Books behind bars: Inmates read their way out of cramped jails

Kristine Joy Patag - Philstar.com
Books behind bars: Inmates read their way out of cramped jails
Persons Deprived of Liberty at the Mandaluyong City Jail Male Dormitory attend Alternative Learning System class in the jail's library on March 29.
Philstar.com / EC Toledo

MANILA, Philippines — Horror stories of overcrowded jails have been a persistent narrative in the Philippines, a country that sends even small-time criminals to prisons. But officials vow that they are turning over a new leaf: Dungeon-like prisons are "old tales" now and Persons Deprived of Liberty can now read their way out of the jail — or at least cut their sentences shorter.

In March, the Bureau of Jail Management and Penology, in partnership with the United Nations Office on Drugs and Crime, launched “Read Your Way Out (RYWO): Advancing Prison Reform through Libraries for Lifelong Learning in Places of Detention.”

Under this new program, jail libraries shall be put up and Persons Deprived of Liberty (PDLs) can spend their time there and earn time allowances to cut down their prison sentence and help decongest jails . Thirteen jails nationwide have been picked for pilot implementation.

Details of the memorandum circular are still being ironed out, Chief Insp. Jayrex Joseph Bustinera, BJMP spokesperson, said in a virtual interview with Philstar.com last March. They are also still waiting for the arrival of books that will fill these new library facilities.

The idea behind the program is basically compliance with international standards. "We are really trying to comply with the Mandela rules, we want to comply with all the rules," Bustinera said, referring to the UN Standard Minimum Rules for the Treatment of Prisoners.

Rule 64 of the Nelson Mandela rules states that "every prison shall have a library for the use of all categories of prisoners, adequately stocked with both recreational and instructional books, and prisoners shall be encouraged to make full use of it."

Some jails already have libraries, but the memorandum circular will institutionalize these facilities and allow libraries outside the pilot implementation of the program to also harmonize their Good Conduct and Time Allowances rules.

"One part of the memorandum circular is the compliance of regions and jails to coordinate with local libraries — because each municipality and city has libraries or academe. The percentage shall be followed," Bustinera said.

The Mandaluyong City Jail is one of the BJMP facilities that already had a library prior to the implementation of the Read Your Way Out program.
Philstar.com / EC Toledo

Republic Act 1092, or the "GCTA Law", amended the Revised Penal Code in 2013. Under this law, the government increased the time allowances PDLs may earn for good behavior, with a minimum of 20 days deduction per month in the first two years of imprisonment — up to deduction of 30 days a month in the 11th and successive years of imprisonment.

READ: Good law, bad man: RA 10592 and rape-slay convict Antonio Sanchez

It also allowed a deduction of 15 days, for study, teaching or mentoring service time rendered. With RYWO, PDLs can augment the hours needed to earn Time Allowance for Study, Teaching and Mentoring — currently filled by attending classes under the Department of Education’s Alternative Learning System (ALS) or taking vocational training — with library activities.

The implementation of the law was dragged into controversy in 2019 after a notorious rape-slay convict was reported to be released because of it. GCTA has resumed after a review. 

READ: After suspension and call for transparency, government quietly resumes GCTA

Starting a new chapter

The GCTA law does not only enforce good behavior — including encouraging study — among PDLs, but also helps significantly in addressing the perennial congestion problem in Philippine jails.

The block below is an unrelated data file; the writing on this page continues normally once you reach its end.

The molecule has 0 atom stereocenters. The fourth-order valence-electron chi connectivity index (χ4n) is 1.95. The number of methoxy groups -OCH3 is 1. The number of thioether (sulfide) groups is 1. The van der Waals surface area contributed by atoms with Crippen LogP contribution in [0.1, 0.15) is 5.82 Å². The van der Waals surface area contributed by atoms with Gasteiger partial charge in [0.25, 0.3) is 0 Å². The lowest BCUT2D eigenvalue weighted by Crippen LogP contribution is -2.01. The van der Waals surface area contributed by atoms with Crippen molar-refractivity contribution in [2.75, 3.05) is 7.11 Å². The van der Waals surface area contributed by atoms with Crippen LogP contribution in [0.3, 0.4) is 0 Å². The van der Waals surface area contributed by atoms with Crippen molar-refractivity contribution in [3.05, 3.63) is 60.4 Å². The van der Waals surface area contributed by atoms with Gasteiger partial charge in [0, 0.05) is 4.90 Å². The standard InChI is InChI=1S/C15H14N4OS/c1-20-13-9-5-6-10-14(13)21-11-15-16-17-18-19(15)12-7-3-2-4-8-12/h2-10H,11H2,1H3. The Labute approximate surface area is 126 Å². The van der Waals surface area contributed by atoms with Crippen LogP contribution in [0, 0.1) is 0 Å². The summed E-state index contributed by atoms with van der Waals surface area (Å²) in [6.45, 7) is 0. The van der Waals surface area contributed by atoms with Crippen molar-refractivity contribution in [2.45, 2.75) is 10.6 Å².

International criminology expert Raymund Narag explained to Philstar.com that research into PDLs' experiences identified four major areas for their eventual reintegration into society. These are family acceptance, livelihood or work opportunity, community acceptance and a cognitive mindset to resist peer pressure.

Narag obtained his PhD from Michigan State University School of Criminal Justice. He is currently an associate professor at the Southern Illinois University, with research interest in "understanding community-based processes that mitigate the proliferation of crime and delinquency."

RELATED: Remulla, prison reform expert aim to improve correctional system in Philippines

He said families should be contacted and be readied before the release of their loved ones — and this means that their ties should be kept intact even when their family member is serving time. PDLs should also acquire skills that can help them find livelihood after release.

Aside from a house to come home to and expected income, the PDL's community should also be prepared to take them back. Having to a cloud of doubt over them all the time would make it more likely that PDLs later end up returning behind bars, Narag said.

"Reading is a very transformative process. It changes your way of life. It changes your outlook and especially that the materials that you read are cognitive-based," Narag said, adding thought patterns like believing theft or murder can be justified can change.

"If there are materials or reading materials that specifically challenge these criminal thinking patterns, then you are able to introduce a new cognitive mindset," he said.

RELATED: Pandemic locks PDLs' families out of prisons

Jail libraries under the RYWO program are expected to have 20% legal resources, 30% vocational resources, 40% fiction and 10% children’s books for family visitors. There will also be some board games which PDLs can play with their visiting family members. Children's books and board games shall allow detainee parents to bond with their children when they visit.

According to the BJMP, the PDLs will also be able to do the following activities at the libraries:

  • Attendance in library orientation seminars
  • Reading inside the library or in the designated reading corners
  • Conducting offline and online research at the jail library